New Basal Sauropod Discovered in South America
The Order Dinosauria is divided into two fundamental groups the Saurischia (lizard-hipped dinosaurs) and the Ornithischia (bird-hipped dinosaurs). This classification was established in the 19th Century and, although the terminology is a little confusing the basic cladogram of dinosaur relationships has remained largely unchanged.
Dinosaurs are classified into different groups or families according to anatomical features that their skeletons reveal. If two dinosaur fossils are shown to have very similar anatomical features it is likely that they will be classified together, whereas a third dinosaur fossil which demonstrates different features will be placed further away on the dinosaur family tree. The two basic groups – Ornithischia and Saurischia are distinguished by having markedly different hip structures. This is of course, greatly simplified, there are in fact about a dozen characteristics that distinguish dinosaurs from other reptiles. The terminology used may not have changed since the days of Owen and Huxley but our greater understanding of dinosaur taxonomy has led to many scientists suggesting a re-think when it comes to classifying dinosaurs. For example, the Ornithischian dinosaurs, the bird-hipped dinosaurs are not, as the name would suggest, as closely related to birds as the Saurischia.
How dinosaurs first evolved and then developed into their myriad forms has been a question that has long puzzled palaeontologists. The lack of fossil evidence has frustrated many a researcher, the rise of the dinosaurs and their evolution into such diverse forms remains a mystery. It is difficult to identify basal forms and work out the evolution of certain types of dinosaur with so little evidence preserved in the fossil record.
However, a paper published by a team of scientists from the National University of San Juan, Argentina, in the prestigious scientific Internet journal PlosOne.org throws new light on the evolution of plant-eating dinosaurs. In particular, the paper, which discusses a newly discovered South American dinosaur provides an insight into the evolution of the sauropods, the largest land animals of all time.
South America is regarded as the cradle of dinosaur evolution. As far as scientists are able to deduce; the dinosaur dynasty began with the small, agile meat-eaters in South America, but they may have existed in other parts of Pangaea. Perhaps the most primitive of all the dinosaurs Eoraptor (name means dawn thief), was found in Triassic deposits of the Ischigualasto Basin in north-western Argentina. This small, bipedal dinosaur had serrated teeth indicating that it was a carnivore. The fossils of this particular dinosaur have been dated to approximately 230 million years ago (Carnian faunal stage), making it one of the earliest known of all dinosaurs. It is believed that it was from these bipedal theropods that the dinosaur lineage developed. However, how the dinosaurs gradually evolved plant-eating forms from carnivores remains unclear.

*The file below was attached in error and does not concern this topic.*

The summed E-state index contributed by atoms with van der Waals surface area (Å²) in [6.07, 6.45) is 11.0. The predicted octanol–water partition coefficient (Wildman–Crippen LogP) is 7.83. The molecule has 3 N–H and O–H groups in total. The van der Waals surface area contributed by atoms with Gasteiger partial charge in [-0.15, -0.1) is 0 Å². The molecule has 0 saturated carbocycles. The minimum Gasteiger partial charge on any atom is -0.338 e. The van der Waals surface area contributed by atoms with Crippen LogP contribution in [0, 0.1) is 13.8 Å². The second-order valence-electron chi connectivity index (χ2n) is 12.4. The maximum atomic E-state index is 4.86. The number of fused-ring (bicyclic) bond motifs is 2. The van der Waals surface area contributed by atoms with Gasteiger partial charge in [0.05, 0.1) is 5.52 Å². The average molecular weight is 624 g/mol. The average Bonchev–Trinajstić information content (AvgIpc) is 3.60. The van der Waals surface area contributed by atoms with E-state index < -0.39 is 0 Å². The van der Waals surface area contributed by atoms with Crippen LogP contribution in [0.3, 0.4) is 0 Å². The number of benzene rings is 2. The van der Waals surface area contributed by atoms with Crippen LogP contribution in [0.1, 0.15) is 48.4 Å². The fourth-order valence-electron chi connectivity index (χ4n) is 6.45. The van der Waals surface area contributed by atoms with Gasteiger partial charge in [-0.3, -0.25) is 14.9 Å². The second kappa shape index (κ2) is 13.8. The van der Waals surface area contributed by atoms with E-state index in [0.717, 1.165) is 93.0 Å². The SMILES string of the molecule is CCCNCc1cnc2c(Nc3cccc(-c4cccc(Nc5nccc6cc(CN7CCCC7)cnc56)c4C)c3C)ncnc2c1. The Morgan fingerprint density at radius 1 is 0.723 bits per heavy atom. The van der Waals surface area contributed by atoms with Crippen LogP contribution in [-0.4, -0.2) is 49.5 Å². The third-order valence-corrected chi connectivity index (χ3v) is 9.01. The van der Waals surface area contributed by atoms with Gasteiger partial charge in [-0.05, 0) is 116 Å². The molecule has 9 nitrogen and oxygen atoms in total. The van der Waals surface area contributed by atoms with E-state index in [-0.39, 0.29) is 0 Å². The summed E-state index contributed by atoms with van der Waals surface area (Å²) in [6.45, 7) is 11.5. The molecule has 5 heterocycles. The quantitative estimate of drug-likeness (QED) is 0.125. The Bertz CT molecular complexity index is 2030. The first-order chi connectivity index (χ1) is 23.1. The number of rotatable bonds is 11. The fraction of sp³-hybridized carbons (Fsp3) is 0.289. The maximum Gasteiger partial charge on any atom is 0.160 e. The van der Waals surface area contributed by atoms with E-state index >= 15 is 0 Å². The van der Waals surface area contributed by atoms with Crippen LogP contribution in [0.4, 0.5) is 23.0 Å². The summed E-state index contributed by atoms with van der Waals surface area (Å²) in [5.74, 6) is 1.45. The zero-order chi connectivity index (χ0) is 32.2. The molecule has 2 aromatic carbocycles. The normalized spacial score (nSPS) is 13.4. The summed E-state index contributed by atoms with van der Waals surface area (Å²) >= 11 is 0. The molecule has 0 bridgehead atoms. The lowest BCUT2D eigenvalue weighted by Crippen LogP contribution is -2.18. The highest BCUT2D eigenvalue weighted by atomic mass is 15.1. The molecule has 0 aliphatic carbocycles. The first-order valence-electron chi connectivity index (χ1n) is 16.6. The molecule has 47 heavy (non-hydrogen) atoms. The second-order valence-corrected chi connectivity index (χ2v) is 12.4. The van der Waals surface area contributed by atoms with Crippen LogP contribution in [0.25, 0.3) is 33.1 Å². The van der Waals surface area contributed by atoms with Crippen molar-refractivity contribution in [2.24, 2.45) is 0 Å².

This new paper, a study on a disarticulated almost 45% complete dinosaur found in the Ischigualasto Basin, may provide a fresh perspective on this mystery. The fossils, unearthed three years ago are that of an omnivore, an animal evolving from a meat-eating diet to a herbivorous one. These fossilised bones may belong to an ancestor of the giant saurischian sauropods, some of the biggest animals ever to live on land.
This new species of dinosaur has been named Panphagia protos (name means first-everything eater), it is similar to Eoraptor although the fossils indicate that this animal may have been up to 3 metres long. The remains are believed to be that of a juvenile so determining the maximum size of this beast is a little difficult.
Although the bones of this animal had been studied for a while, leading the researchers to conclude that this animal was a bipedal, carnivore like Eoraptor, the team had to re-visit their research when close examination of the dentition (the teeth) indicated that these fossils could represent an animal in a transitional state between evolving from a meat-eater into a fully herbivorous dinosaur.
Museum Director Oscar Alcober commented that it took the team many months to fully appreciate that the newly discovered species represented a transitional form. The teeth of this dinosaur are different from Eoraptor, much straighter, lacking a curvature and quite sharp indicating that this animal may have been an omnivore. Analysis of the cervical vertebrae, (neck bones) indicate that the neck was beginning to lengthen, an adaptation for eating plants, permitting these animals to consume large amounts of food from a stationary position and to reach up into higher branches to graze.
Oscar Alcober stated that Panphagia was a dinosaur “in the full process of evolution.”
The bones shown in white in the images indicate the ones recovered from the site, the ones in light grey and dark grey are missing. Panphagia has been classed as a basal sauropodomorph an ancestor of the huge sauropods of the Jurassic and Cretaceous and dated to approximately 230 million years ago. It seems to be closely related to another very early plant-eating dinosaur discovered in South America – Saturnalia. Although these two dinosaurs were relatively small, perhaps no bigger than 3 metres long, they are classed as early members of the Sauropodomorpha and indicate the shape of things to come for some members of the Saurischia.